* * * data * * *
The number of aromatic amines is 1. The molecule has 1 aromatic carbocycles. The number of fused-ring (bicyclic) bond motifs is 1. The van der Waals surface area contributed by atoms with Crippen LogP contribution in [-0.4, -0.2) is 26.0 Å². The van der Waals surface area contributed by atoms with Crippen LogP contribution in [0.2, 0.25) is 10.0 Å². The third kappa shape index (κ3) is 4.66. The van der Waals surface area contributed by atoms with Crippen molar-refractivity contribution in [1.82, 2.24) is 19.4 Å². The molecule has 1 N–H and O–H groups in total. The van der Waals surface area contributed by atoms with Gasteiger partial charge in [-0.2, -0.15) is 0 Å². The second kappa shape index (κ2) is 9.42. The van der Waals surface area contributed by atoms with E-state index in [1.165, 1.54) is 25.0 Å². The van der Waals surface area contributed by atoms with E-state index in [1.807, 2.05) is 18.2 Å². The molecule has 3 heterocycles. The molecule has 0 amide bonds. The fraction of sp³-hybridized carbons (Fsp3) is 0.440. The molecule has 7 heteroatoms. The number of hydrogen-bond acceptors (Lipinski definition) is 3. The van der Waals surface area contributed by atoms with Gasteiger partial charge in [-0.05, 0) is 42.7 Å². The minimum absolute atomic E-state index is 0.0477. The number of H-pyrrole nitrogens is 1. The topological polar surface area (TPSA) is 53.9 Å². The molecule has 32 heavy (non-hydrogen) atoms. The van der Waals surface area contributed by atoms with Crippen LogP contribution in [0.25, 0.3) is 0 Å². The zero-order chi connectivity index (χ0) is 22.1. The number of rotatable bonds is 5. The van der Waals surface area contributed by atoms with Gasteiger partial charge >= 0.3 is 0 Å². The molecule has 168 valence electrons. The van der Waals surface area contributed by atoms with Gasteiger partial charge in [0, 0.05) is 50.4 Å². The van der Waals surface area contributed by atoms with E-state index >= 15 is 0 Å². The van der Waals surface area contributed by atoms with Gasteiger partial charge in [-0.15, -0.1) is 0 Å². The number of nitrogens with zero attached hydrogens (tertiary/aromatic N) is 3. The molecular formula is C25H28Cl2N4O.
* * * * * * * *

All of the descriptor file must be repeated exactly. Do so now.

The number of aromatic amines is 1. The molecule has 1 aromatic carbocycles. The number of fused-ring (bicyclic) bond motifs is 1. The van der Waals surface area contributed by atoms with Crippen LogP contribution in [-0.4, -0.2) is 26.0 Å². The van der Waals surface area contributed by atoms with Crippen LogP contribution in [0.2, 0.25) is 10.0 Å². The third kappa shape index (κ3) is 4.66. The van der Waals surface area contributed by atoms with Crippen molar-refractivity contribution in [1.82, 2.24) is 19.4 Å². The molecule has 1 N–H and O–H groups in total. The van der Waals surface area contributed by atoms with Gasteiger partial charge in [-0.2, -0.15) is 0 Å². The second kappa shape index (κ2) is 9.42. The van der Waals surface area contributed by atoms with E-state index in [1.165, 1.54) is 25.0 Å². The van der Waals surface area contributed by atoms with E-state index in [1.807, 2.05) is 18.2 Å². The molecule has 3 heterocycles. The molecule has 0 amide bonds. The fraction of sp³-hybridized carbons (Fsp3) is 0.440. The molecule has 7 heteroatoms. The number of hydrogen-bond acceptors (Lipinski definition) is 3. The van der Waals surface area contributed by atoms with Gasteiger partial charge in [-0.05, 0) is 42.7 Å². The minimum absolute atomic E-state index is 0.0477. The number of H-pyrrole nitrogens is 1. The topological polar surface area (TPSA) is 53.9 Å². The molecule has 32 heavy (non-hydrogen) atoms. The van der Waals surface area contributed by atoms with Crippen LogP contribution in [0.25, 0.3) is 0 Å². The zero-order chi connectivity index (χ0) is 22.1. The number of rotatable bonds is 5. The van der Waals surface area contributed by atoms with Gasteiger partial charge >= 0.3 is 0 Å². The molecule has 168 valence electrons. The van der Waals surface area contributed by atoms with Gasteiger partial charge in [0, 0.05) is 50.4 Å². The van der Waals surface area contributed by atoms with E-state index >= 15 is 0 Å². The van der Waals surface area contributed by atoms with Gasteiger partial charge in [-0.15, -0.1) is 0 Å². The number of nitrogens with zero attached hydrogens (tertiary/aromatic N) is 3. The molecular formula is C25H28Cl2N4O.